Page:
The Countess of Landsfeld

The Countess of Landsfeld: a lace shawl for those who don’t enjoy or have not yet tried knitting lace, or who struggle with the wearability of shawls.

Worn like a cozy, cozy scarf

Worn like a cozy, cozy scarf

countess of landsfeld back shawl (2)

Worn like a cozy, cozy shawl

Like many people, I do much of my knitting in public. I have a large handbag, and whenever I have a few minutes free I get knitting. Sadly, this situation means that anything requiring concentration generally gets neglected.  As a result, my designs lately reflect a goal of creating garments that look complicated (because I am apparently very, very needy and adore astonishing people with my mad knitting skillz), but are actually really simple – easy enough to do while yelling “Clear! Clear! HONEY YOU’RE OFFSIDE!!!” (ask a Canadian) or while watching subtitled Norwegian thrillers (Hodejegerne – fun movie! Watched while working on the Countess! Even the scenes with the astonishingly handsome Nikolaj Coster-Waldau were watched while knitting!).

The Countess of Landsfeld Shawl is the happy result of my attention-deficit and attention-seeking knitting. It is named in honour of Eliza Gilbert, a woman who famously took shortcuts to get what she wanted. Lola_montezRather than submit to her 19th century choice of either a suitable marriage or genteel poverty, she ran away from family and convention, changed her name to Lola Montez, and presented herself to the world as a Spanish dancer – despite not speaking Spanish or, apparently, being much of a dancer. She blazed across the theatres of Europe, Australia, and America, counting among her admirers and lovers King Ludwig of Bavaria, who was so smitten that he ignored all advice and gave her the title of Countess of Landsfeld. Well, yes, this granting of a title did indeed lead to his eventual abdication, and, well, yes, the revolution of 1848 too, but my point is this: taking short cuts and breaking rules can sometimes be a really efficient means of getting what you want.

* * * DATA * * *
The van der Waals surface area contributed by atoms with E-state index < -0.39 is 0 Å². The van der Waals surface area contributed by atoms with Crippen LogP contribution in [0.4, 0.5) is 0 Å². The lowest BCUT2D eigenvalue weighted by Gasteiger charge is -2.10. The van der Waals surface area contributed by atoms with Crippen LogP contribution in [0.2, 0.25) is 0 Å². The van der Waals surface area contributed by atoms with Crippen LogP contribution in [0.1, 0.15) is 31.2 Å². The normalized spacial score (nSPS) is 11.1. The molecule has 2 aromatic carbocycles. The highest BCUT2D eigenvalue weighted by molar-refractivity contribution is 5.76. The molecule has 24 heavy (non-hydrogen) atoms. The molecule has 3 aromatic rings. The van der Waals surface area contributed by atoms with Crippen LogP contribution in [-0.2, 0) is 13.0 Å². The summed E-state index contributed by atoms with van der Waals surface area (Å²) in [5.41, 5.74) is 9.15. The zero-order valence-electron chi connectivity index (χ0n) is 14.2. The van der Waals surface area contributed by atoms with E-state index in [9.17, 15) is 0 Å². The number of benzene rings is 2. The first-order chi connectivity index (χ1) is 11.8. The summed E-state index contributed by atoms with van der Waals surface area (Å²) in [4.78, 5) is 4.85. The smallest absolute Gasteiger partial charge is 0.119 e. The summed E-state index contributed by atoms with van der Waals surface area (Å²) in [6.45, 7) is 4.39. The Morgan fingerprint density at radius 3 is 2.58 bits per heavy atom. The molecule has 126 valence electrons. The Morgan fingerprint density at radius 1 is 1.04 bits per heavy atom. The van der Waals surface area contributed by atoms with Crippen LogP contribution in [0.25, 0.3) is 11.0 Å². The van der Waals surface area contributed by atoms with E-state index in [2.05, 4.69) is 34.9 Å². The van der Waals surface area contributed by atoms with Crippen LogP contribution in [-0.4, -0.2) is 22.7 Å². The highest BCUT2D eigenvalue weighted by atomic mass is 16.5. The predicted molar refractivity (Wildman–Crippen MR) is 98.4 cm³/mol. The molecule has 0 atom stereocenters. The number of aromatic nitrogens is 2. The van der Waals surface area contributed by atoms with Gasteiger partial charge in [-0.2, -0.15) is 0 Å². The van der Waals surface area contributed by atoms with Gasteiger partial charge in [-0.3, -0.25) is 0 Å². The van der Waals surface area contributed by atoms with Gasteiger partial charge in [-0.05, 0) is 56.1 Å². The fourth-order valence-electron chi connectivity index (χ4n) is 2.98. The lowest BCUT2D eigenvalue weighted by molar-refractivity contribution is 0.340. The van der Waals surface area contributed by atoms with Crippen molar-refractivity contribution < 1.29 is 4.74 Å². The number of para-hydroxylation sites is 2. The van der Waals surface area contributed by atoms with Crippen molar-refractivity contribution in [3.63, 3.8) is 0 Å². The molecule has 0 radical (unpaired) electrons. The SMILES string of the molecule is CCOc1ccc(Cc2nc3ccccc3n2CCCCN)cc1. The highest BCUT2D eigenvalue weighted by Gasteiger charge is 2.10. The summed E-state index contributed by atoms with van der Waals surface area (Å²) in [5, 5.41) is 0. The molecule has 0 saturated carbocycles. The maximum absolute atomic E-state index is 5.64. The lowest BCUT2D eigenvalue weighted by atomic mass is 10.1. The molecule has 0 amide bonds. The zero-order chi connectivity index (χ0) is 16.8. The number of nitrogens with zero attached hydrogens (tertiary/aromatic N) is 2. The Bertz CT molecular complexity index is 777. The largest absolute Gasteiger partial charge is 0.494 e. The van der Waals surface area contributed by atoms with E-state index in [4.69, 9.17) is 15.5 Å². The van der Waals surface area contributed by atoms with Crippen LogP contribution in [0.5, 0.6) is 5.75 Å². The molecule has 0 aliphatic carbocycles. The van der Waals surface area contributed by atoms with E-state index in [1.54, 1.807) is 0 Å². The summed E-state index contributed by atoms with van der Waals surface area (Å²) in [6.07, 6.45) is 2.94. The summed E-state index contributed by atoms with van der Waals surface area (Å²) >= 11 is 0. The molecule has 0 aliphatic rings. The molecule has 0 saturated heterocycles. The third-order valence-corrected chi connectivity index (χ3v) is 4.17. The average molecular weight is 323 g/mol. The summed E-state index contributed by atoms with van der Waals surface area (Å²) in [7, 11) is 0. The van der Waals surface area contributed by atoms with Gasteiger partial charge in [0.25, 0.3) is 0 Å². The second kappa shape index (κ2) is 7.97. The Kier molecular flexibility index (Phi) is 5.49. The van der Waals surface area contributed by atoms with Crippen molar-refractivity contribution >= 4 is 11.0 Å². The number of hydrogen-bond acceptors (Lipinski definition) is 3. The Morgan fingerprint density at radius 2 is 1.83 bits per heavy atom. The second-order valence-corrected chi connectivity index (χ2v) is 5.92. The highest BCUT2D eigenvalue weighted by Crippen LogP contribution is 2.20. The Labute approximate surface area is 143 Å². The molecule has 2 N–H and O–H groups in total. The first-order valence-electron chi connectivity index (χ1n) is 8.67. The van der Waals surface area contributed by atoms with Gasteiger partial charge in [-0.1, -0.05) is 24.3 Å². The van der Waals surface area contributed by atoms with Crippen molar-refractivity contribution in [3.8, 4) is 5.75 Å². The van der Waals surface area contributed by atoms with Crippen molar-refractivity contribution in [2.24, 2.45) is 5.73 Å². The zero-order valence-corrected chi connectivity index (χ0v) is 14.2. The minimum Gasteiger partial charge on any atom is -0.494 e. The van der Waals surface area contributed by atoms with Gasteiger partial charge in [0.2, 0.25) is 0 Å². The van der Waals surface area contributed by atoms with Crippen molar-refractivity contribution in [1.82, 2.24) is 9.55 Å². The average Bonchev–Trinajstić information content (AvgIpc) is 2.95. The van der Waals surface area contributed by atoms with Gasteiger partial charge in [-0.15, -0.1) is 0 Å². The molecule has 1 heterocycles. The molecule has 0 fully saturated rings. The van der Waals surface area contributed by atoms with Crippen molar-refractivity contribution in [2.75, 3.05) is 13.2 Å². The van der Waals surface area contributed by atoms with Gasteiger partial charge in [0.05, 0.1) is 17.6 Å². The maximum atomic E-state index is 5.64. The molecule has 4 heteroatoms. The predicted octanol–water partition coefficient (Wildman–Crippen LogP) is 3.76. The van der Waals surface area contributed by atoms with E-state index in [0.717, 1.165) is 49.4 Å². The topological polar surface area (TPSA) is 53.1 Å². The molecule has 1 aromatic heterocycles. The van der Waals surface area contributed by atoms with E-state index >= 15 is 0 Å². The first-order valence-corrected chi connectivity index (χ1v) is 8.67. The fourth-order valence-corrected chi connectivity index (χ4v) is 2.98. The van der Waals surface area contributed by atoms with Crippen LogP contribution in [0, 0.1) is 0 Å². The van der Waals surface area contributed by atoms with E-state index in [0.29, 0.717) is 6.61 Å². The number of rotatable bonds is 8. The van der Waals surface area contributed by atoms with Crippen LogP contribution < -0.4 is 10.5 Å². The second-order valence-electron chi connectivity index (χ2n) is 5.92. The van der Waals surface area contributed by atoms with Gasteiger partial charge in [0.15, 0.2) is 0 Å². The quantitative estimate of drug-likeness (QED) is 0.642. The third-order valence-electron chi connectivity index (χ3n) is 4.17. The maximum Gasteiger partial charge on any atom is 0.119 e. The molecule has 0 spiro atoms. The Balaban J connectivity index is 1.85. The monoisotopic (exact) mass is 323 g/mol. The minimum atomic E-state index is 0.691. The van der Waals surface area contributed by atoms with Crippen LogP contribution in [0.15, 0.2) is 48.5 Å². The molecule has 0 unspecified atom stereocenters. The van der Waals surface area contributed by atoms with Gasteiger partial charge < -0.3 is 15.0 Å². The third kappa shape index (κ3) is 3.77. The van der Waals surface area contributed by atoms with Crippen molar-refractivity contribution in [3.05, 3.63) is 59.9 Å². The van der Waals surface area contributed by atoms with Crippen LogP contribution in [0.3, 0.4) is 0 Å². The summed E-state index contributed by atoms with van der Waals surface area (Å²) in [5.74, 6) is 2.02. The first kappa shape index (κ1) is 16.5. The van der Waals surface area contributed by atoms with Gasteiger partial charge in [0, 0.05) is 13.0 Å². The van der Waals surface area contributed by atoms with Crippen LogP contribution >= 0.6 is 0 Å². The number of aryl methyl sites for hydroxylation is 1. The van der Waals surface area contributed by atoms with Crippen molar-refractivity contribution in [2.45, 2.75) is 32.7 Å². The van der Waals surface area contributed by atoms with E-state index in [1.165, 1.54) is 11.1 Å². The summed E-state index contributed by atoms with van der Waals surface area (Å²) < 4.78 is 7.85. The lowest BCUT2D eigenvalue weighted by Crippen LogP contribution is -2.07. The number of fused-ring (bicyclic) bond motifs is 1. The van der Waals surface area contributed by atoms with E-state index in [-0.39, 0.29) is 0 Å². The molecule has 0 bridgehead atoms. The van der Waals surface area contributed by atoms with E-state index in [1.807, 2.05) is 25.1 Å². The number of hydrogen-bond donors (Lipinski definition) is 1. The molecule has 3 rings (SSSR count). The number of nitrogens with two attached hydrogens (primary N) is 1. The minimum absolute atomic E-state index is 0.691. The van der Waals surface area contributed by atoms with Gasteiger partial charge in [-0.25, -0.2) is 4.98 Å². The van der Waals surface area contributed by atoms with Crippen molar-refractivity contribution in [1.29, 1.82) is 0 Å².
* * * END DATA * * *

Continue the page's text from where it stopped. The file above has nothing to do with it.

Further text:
The Countess of Landsfeld is a celebration of shameless knitting shortcuts. The short cuts begin at the bottom with a no-tail long-tail cast on (never guesstimate your long tail ever again), and a traditional lace pattern – a 4 row variant of feather and fan – that forms its own scalloped edge, so you don’t have to fiddle about with more than one lace. This lace consists of a repetition of 3 rows of easy-peasy stockinette and one simple, rhythmic, unchanging row of repeated yarn overs and decreases. Well, yes, stockinette in which every 14th stitch is always knit or purled through its back loop – but it’s still easy. Afraid of missing that stitch? Use stitch markers – easier still.

Close up of lace detail, and picot cast off at the top of the shawl.

Close up of lace detail, and picot cast off at the top of the shawl. Seriously, that gorgeous lacy complexity is created by 3 rows of stockinette and one unchanging row of yarn overs and decreases.